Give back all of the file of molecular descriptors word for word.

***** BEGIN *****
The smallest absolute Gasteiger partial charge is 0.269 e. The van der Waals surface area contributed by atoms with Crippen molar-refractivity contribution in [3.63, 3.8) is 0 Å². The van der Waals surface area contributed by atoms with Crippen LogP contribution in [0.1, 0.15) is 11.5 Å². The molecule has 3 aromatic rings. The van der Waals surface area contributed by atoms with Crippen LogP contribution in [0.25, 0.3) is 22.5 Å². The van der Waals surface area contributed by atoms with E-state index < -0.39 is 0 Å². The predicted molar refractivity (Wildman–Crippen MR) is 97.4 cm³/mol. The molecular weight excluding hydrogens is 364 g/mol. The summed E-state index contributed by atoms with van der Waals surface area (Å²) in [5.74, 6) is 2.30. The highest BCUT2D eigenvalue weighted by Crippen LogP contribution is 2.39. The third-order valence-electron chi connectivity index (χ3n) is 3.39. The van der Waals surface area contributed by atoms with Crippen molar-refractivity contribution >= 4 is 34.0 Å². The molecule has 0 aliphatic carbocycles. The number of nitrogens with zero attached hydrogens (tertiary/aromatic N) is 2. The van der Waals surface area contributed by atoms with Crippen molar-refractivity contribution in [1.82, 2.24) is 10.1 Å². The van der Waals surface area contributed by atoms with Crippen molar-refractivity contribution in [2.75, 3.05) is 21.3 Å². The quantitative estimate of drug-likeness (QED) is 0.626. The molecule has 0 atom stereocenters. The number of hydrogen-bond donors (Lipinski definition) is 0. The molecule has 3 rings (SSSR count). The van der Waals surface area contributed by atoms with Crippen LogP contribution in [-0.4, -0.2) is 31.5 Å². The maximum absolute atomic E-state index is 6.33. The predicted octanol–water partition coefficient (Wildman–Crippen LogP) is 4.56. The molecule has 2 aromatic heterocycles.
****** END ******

The smallest absolute Gasteiger partial charge is 0.269 e. The van der Waals surface area contributed by atoms with Crippen molar-refractivity contribution in [3.63, 3.8) is 0 Å². The van der Waals surface area contributed by atoms with Crippen LogP contribution in [0.1, 0.15) is 11.5 Å². The molecule has 3 aromatic rings. The van der Waals surface area contributed by atoms with Crippen LogP contribution in [0.25, 0.3) is 22.5 Å². The van der Waals surface area contributed by atoms with E-state index < -0.39 is 0 Å². The predicted molar refractivity (Wildman–Crippen MR) is 97.4 cm³/mol. The molecular weight excluding hydrogens is 364 g/mol. The summed E-state index contributed by atoms with van der Waals surface area (Å²) in [5.74, 6) is 2.30. The highest BCUT2D eigenvalue weighted by Crippen LogP contribution is 2.39. The third-order valence-electron chi connectivity index (χ3n) is 3.39. The van der Waals surface area contributed by atoms with Crippen molar-refractivity contribution >= 4 is 34.0 Å². The molecule has 0 aliphatic carbocycles. The number of nitrogens with zero attached hydrogens (tertiary/aromatic N) is 2. The van der Waals surface area contributed by atoms with Crippen molar-refractivity contribution in [1.82, 2.24) is 10.1 Å². The van der Waals surface area contributed by atoms with Crippen molar-refractivity contribution in [2.75, 3.05) is 21.3 Å². The quantitative estimate of drug-likeness (QED) is 0.626. The molecule has 0 atom stereocenters. The number of hydrogen-bond donors (Lipinski definition) is 0. The molecule has 3 rings (SSSR count). The van der Waals surface area contributed by atoms with Crippen LogP contribution in [-0.4, -0.2) is 31.5 Å². The maximum absolute atomic E-state index is 6.33. The predicted octanol–water partition coefficient (Wildman–Crippen LogP) is 4.56. The molecule has 2 aromatic heterocycles.